The median dot plot calls for 7 hikes this year to 1.9%…with members pencilling in 2.8% further out, which would take the fed funds rate above neutral. This constitutes a major change in Fed thinking, effectively ending what we might term the ‘Fed put’. However the question everyone is asking is whether they can stick to it. For what it’s worth I think they will get to seven for two obvious reasons: inflation is super-hot and showing no signs of slowing, and the labour market is in the words of Jay Powell, “tight… to an unhealthy level”. The Fed thinks they can tighten without impacting the labour too much – I tend to agree. Tightening will impact Wall Street more than Main St at this point…further down the line is harder to call – it could lead to recession. Another thing is that getting inflation under control is job one to scotch the ‘stagflation’ chatter. It was noteworthy that in a response to whether the Fed would be prepared to take the path it did under Paul Volcker and do whatever it takes to get inflation under control Powell responded in the affirmative.  I think the urgency is at last there, very late, and the market kind of liked that.
On QT, the FOMC statement simply said it expects to begin reducing its holdings of Treasury securities and agency debt and agency mortgage-backed securities at a coming meeting. The curve flattened briskly – shorter end is more responsive to Fed policy moves of course. 2s to 2%, 2s10s spread down to 20bps. 5s10s inverted but is flat now. Can see 10s move sharply to 2.5% now and front end follows. There was a nod to Ukraine, saying the invasion will likely create “additional upward pressure on inflation and weigh on economic activity”, but there is no sense that the FOMC is slowing down because of it.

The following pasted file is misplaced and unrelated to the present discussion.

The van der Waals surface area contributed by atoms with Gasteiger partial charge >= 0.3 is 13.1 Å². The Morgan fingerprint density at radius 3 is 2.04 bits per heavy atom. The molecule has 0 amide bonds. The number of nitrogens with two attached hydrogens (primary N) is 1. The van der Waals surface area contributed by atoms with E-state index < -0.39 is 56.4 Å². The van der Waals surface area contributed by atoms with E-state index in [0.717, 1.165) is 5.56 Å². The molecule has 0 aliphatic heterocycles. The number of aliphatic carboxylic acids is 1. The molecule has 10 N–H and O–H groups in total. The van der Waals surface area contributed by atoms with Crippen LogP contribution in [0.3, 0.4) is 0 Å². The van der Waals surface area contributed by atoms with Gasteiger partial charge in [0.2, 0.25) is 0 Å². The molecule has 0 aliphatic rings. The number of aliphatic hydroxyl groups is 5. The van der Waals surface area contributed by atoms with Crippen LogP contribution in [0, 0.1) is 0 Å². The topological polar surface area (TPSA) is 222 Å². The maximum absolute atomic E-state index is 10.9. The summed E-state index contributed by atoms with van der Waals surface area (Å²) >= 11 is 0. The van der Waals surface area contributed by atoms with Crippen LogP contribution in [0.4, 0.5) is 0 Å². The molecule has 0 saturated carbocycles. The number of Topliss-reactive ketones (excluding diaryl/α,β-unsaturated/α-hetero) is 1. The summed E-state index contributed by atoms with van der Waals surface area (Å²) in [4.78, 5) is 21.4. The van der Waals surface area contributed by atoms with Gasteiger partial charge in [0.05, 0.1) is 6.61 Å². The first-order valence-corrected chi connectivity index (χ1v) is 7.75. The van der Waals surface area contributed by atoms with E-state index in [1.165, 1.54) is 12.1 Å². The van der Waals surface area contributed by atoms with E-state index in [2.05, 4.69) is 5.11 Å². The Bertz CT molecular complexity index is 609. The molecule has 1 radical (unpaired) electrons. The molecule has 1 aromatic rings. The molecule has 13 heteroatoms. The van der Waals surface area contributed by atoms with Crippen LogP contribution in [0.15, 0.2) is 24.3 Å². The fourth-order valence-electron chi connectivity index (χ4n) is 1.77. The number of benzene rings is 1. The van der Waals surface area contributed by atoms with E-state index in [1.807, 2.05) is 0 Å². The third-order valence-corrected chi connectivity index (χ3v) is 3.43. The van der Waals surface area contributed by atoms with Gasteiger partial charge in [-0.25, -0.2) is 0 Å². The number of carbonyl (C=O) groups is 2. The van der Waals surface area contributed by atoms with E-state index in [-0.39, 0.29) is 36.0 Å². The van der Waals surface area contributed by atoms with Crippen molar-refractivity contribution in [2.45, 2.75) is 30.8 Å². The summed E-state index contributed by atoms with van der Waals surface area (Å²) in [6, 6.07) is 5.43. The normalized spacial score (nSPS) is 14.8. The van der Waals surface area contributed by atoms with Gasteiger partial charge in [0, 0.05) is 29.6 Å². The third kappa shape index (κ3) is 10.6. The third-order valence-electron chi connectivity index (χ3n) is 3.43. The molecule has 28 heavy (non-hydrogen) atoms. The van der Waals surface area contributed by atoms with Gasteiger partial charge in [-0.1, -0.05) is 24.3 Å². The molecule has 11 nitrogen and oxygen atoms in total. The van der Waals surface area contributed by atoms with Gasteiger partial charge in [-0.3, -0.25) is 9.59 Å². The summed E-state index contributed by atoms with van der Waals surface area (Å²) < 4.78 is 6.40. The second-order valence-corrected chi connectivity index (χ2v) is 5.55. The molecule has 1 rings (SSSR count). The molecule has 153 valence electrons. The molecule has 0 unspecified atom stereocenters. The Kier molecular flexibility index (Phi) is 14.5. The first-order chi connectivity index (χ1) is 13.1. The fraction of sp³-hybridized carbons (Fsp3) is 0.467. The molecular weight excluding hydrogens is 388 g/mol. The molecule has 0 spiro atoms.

The Bank of England is the main event for the markets today, at least in FX. GBPUSD trades firmer around 1.3180 this morning after bouncing off the 1.30 support. Dollar is a tad lighter post-Fed, sense that the FOMC has shown its hand and now it’s a sell-the-fact trade. The BoE is almost certain to raise interest rates by 25bps for a third consecutive meeting. Risks for the pound perhaps skewed to the upside as the MPC could vote for 50bps. 
Dislocation in markets…as mentioned yesterday there are signs of stress everywhere. Just look at some of the huge intraday swings on the Hang Seng, or nickel. Look anywhere and you spot signs of liquidity narrowing. Now the European Federation of Energy Traders called on central banks and governments to provide “emergency liquidity support”. The body warned that many were in a “position where their ability to source additional liquidity is severely reduced or, in some cases, exhausted”, and it stressed that “generally sound and healthy energy companies” might be “unable to access cash”. 
Headlines aplenty coming out of Ukraine-Russia peace talks – FT headline yesterday pointing to a 15-pt peace plan saw risk catch bid yesterday afternoon, but subsequent headlines and responses were a lot sketchier. Putin reiterated that Russia will achieve all its tasks but is ready for talks, but Lavrov was suggesting the two sides were nearing consensus on wording…we need to monitor. Oil prices are a bit higher this morning after sliding for most of yesterday.